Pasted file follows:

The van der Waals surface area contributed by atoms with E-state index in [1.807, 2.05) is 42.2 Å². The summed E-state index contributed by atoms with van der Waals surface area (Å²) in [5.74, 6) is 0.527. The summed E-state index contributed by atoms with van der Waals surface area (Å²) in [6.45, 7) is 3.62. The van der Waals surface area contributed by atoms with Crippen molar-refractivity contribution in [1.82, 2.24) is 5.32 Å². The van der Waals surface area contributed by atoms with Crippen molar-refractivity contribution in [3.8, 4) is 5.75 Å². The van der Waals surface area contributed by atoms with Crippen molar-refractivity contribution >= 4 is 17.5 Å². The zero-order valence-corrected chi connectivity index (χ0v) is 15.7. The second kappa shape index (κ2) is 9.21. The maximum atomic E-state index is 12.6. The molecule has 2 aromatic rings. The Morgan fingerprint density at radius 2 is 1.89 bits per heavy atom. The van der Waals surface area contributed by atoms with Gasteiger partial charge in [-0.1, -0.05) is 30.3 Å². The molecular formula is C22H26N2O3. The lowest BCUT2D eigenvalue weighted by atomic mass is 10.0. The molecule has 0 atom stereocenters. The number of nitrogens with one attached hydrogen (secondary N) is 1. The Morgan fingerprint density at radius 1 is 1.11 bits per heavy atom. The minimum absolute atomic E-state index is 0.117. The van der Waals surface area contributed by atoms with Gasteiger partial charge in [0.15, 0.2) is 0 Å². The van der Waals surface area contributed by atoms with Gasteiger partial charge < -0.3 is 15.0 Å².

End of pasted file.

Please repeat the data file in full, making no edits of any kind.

The van der Waals surface area contributed by atoms with E-state index in [1.807, 2.05) is 42.2 Å². The summed E-state index contributed by atoms with van der Waals surface area (Å²) in [5.74, 6) is 0.527. The summed E-state index contributed by atoms with van der Waals surface area (Å²) in [6.45, 7) is 3.62. The van der Waals surface area contributed by atoms with Crippen molar-refractivity contribution in [1.82, 2.24) is 5.32 Å². The van der Waals surface area contributed by atoms with Crippen molar-refractivity contribution in [3.8, 4) is 5.75 Å². The van der Waals surface area contributed by atoms with Crippen molar-refractivity contribution >= 4 is 17.5 Å². The zero-order valence-corrected chi connectivity index (χ0v) is 15.7. The second kappa shape index (κ2) is 9.21. The maximum atomic E-state index is 12.6. The molecule has 2 aromatic rings. The Morgan fingerprint density at radius 2 is 1.89 bits per heavy atom. The van der Waals surface area contributed by atoms with Gasteiger partial charge in [-0.1, -0.05) is 30.3 Å². The molecular formula is C22H26N2O3. The lowest BCUT2D eigenvalue weighted by atomic mass is 10.0. The molecule has 0 atom stereocenters. The number of nitrogens with one attached hydrogen (secondary N) is 1. The Morgan fingerprint density at radius 1 is 1.11 bits per heavy atom. The minimum absolute atomic E-state index is 0.117. The van der Waals surface area contributed by atoms with Gasteiger partial charge in [0.15, 0.2) is 0 Å². The van der Waals surface area contributed by atoms with Gasteiger partial charge < -0.3 is 15.0 Å².